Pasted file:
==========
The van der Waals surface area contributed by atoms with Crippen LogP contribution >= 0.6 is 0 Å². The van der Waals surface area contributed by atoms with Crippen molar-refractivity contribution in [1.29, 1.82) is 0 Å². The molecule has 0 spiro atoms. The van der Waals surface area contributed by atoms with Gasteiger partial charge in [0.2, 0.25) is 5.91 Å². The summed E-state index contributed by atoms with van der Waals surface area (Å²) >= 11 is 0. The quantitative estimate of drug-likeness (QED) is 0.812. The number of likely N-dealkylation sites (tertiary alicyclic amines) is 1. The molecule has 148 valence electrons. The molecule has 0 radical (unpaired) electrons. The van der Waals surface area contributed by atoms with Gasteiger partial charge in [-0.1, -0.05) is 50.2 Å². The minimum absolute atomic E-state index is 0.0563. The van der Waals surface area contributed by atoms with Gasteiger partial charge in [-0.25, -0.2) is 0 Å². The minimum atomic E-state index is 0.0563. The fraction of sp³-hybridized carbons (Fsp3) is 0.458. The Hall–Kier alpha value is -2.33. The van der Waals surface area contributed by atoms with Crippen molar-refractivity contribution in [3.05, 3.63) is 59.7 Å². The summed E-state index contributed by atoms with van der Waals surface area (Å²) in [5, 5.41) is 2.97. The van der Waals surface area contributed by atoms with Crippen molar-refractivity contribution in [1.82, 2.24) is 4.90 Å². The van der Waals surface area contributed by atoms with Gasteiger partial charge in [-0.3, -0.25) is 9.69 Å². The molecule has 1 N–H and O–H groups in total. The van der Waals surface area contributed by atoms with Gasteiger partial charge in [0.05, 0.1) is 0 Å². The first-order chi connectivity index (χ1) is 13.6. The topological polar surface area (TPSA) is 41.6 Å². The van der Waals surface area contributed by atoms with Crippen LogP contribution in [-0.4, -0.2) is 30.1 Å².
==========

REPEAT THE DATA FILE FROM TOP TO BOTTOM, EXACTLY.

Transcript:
The van der Waals surface area contributed by atoms with Crippen LogP contribution >= 0.6 is 0 Å². The van der Waals surface area contributed by atoms with Crippen molar-refractivity contribution in [1.29, 1.82) is 0 Å². The molecule has 0 spiro atoms. The van der Waals surface area contributed by atoms with Gasteiger partial charge in [0.2, 0.25) is 5.91 Å². The summed E-state index contributed by atoms with van der Waals surface area (Å²) >= 11 is 0. The quantitative estimate of drug-likeness (QED) is 0.812. The number of likely N-dealkylation sites (tertiary alicyclic amines) is 1. The molecule has 148 valence electrons. The molecule has 0 radical (unpaired) electrons. The van der Waals surface area contributed by atoms with Gasteiger partial charge in [-0.1, -0.05) is 50.2 Å². The minimum absolute atomic E-state index is 0.0563. The van der Waals surface area contributed by atoms with Gasteiger partial charge in [-0.25, -0.2) is 0 Å². The minimum atomic E-state index is 0.0563. The fraction of sp³-hybridized carbons (Fsp3) is 0.458. The Hall–Kier alpha value is -2.33. The van der Waals surface area contributed by atoms with Crippen molar-refractivity contribution in [3.05, 3.63) is 59.7 Å². The summed E-state index contributed by atoms with van der Waals surface area (Å²) in [5, 5.41) is 2.97. The van der Waals surface area contributed by atoms with Crippen molar-refractivity contribution in [1.82, 2.24) is 4.90 Å². The van der Waals surface area contributed by atoms with Gasteiger partial charge in [-0.3, -0.25) is 9.69 Å². The molecule has 1 N–H and O–H groups in total. The van der Waals surface area contributed by atoms with Gasteiger partial charge in [0.05, 0.1) is 0 Å². The first-order chi connectivity index (χ1) is 13.6. The topological polar surface area (TPSA) is 41.6 Å². The van der Waals surface area contributed by atoms with Crippen LogP contribution in [-0.4, -0.2) is 30.1 Å².